” A step closer…and I’m on you!”
Fortunately, along with the emerging lambs we are thankful for a sun which emerges from clouds. How blissful to walk in warmth with vitamin D liberally bestowed upon my winter weathered cheeks. I find many opportunities to shimmy out of my studio, down the stairs and in to spring’s glorious living room. Surely there is no more joyous sight than the primrose that crowd the mossy banks, than the insistent wag of a lambs tail as it buts mum for milk with its impossibly cute little nose.
However, the whole lambing business is something we have yet to experience fully. This year I am more aware than ever that we too will, before long have to tread the croft at dawn attending to problem births and ,god help us, having to do that skinning thing.
Fortunately, OUR farmer/mentor has unwittingly shown us an awful lot as he goes about his long and eventful lambing. However, this morning taught me what a lot there is to learn. I was walking back from the croft, saw Archie attending to a sheep by his quad trailer when he shouted me over. He was expressing milk from the sheep’s udder and wanted me to open the quad back, grab the lamb which was inside. He hauled the sheep in and I placed the lamb our side of it to feed. I asked him why he was expressing milk and he told me the sheep had mastitis and he needed to remove any bad milk/colostrum so that the lamb could safely feed. “How do you know the sheep’s got mastitis” I asked, “Oh, you can just tell?”. I quietly eye the udder looking for any sign of engorgement. ..”and how do you know the lamb is hungry?” ” Hell of a racket it was making and mum wasn’t anywhere near it” Still, I also know that lambs make a racket when they can’t find their mum, and then there’s that business of skinning a dead lamb and tying it pelt onto another so that a mum who’s lost her own will accept another lamb because it smells right.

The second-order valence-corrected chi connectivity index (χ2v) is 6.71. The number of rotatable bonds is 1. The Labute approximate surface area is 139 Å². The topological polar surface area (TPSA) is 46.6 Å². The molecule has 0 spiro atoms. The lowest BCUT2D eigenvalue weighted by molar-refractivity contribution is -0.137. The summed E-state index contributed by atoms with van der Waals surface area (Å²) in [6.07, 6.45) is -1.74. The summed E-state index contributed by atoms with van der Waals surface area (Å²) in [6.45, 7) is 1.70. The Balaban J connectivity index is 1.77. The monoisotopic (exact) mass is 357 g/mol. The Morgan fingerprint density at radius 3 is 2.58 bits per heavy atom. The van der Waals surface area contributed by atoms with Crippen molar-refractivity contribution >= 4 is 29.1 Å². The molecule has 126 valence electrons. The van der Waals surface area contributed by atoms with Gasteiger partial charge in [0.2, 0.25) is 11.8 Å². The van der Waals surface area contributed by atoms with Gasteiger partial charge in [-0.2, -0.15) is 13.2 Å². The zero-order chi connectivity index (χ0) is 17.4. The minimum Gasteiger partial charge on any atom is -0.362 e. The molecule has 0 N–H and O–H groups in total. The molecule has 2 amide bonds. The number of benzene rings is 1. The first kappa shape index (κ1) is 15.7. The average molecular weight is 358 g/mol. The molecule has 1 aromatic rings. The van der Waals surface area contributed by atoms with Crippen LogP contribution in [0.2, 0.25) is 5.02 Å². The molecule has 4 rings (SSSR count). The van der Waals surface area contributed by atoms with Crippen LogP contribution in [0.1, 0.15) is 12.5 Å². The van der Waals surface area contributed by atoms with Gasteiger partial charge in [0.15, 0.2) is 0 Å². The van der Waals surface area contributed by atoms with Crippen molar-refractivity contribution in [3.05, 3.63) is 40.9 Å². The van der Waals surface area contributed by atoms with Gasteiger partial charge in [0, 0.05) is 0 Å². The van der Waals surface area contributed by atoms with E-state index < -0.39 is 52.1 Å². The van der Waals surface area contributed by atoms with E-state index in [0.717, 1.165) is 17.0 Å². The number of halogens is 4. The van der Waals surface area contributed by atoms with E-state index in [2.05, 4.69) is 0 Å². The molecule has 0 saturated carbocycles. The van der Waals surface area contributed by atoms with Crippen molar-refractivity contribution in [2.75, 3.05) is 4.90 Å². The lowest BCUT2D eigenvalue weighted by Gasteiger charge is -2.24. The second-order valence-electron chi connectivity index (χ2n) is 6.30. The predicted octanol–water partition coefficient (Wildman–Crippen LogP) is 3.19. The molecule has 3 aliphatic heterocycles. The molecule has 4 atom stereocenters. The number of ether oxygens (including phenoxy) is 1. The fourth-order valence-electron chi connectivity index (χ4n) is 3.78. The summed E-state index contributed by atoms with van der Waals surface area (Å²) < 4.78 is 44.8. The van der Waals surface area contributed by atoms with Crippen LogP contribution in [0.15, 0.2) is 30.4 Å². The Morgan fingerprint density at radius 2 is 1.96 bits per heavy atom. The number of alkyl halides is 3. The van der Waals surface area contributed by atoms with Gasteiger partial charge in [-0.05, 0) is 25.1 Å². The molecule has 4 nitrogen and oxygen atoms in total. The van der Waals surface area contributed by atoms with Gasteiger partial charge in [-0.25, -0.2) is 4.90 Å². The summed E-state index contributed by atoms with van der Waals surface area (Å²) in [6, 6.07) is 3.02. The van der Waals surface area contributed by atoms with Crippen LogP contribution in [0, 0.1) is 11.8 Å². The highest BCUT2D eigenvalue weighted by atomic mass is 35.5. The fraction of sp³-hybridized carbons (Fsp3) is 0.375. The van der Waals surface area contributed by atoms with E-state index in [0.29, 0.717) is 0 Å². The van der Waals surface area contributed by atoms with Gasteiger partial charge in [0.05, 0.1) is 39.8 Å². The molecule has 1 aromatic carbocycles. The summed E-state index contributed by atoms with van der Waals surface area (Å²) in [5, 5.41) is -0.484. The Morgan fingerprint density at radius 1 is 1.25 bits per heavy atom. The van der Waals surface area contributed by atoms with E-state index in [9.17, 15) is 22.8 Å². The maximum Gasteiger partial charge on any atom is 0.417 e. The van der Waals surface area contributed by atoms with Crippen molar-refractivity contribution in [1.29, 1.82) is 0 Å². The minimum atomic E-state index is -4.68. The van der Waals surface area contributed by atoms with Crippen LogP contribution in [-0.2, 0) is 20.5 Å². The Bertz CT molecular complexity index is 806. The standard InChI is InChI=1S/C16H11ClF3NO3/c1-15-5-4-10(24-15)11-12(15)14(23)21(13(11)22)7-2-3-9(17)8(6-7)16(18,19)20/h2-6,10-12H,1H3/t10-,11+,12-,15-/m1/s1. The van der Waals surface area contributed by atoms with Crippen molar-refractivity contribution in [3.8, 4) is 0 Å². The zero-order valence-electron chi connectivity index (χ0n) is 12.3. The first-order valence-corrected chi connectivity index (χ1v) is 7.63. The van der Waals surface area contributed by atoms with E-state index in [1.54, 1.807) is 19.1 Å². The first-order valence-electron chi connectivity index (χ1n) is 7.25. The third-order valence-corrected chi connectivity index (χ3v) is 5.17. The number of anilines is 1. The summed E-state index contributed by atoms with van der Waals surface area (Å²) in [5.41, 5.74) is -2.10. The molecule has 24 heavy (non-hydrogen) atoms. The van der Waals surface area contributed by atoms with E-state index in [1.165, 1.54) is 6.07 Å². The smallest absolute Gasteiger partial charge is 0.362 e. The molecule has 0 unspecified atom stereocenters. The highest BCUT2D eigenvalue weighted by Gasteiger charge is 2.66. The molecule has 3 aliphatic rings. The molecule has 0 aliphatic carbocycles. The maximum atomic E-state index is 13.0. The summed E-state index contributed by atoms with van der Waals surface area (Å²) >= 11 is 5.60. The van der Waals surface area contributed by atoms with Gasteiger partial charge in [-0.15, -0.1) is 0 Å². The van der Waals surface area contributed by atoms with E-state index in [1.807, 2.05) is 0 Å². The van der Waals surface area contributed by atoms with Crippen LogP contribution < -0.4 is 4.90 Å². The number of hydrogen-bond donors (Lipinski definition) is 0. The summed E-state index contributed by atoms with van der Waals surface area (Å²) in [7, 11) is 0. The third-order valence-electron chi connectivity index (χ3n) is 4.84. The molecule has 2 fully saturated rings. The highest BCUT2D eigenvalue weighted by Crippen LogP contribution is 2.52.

I’m glad, for now to be waking at a reasonable hour and spending my spring making love LAMPSHADES and silk curtains. I’m quite contended to wait another year before experiencing a sheeps birth canal first hand.